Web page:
Access to pertinent information about the contributions and life of African Americans from 1632 to present has been problematic for schools and the general public, and accurate information is often non-existent or distorted in curricula and popular media.
The correct exhibition title is The Kinsey Collection: Shared Treasures of Bernard and Shirley Kinsey – Bernard & Shirley Kinsey: Where Art & History Intersect is an answer to this dilemma. The exhibit and coffee table book tells the extraordinary history of the African-American experience, much of which was previously unknown to the public and even historians, with vivid artifacts, rarely seen slave owner’s documents to brilliant expressions of genius to glimpse of private eighteenth/nineteenth-century lives.
“It (The Kinsey Collection) is an opportunity to educate, motivate and inspire people to learn more about the extraordinary, and often untold, stories of African Americans in building the country,” said Bernard Kinsey as he and his wife Shirley and son Khalil stood before the crowded room of art lovers at the Reginald F. Lewis Museum of Maryland African American History and Culture.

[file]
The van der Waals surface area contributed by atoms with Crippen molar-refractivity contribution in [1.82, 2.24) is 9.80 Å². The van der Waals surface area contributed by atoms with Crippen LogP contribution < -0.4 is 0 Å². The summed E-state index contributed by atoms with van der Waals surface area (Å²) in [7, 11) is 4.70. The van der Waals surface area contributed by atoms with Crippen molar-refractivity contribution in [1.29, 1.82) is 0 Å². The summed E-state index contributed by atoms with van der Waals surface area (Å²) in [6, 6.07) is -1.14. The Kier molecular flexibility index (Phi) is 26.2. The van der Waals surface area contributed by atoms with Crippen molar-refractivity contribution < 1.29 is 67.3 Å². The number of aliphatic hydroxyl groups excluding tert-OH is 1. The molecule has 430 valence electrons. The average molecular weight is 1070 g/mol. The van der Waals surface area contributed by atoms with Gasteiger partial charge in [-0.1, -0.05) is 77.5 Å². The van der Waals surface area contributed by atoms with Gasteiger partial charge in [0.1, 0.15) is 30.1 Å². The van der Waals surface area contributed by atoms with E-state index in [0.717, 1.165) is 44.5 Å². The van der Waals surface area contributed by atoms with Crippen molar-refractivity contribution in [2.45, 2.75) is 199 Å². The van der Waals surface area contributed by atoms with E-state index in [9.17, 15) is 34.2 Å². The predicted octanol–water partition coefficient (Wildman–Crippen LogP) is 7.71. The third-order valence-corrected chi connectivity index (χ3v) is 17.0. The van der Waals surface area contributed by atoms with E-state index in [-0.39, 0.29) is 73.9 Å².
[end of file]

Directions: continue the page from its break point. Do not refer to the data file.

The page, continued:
Some of the most notable items include letters by Zora Neale Hurston and Martin Luther King Jr., correspondence between Malcolm X and his biographer Alex Haley, slave shackles, a first-edition copy of poems by Phillis Wheatley and 17th-century slave documents.
The collection also consists of works by renowned African-American artists such as Romare Bearden, Henry O. Tanner, Richmond Barthé, Lois Mailou Jones, Richard Mayhew, Artis Lane, and Jacob Lawrence.
It was in 2007 that the collection – 400 items in total – first went on national tour. Since then, the Kinsey Collection has been displayed at numerous museums across the states, including the Smithsonian National Museum of American History. The exhibit, that opened Nov. 2, will be on display until March 2, 2014.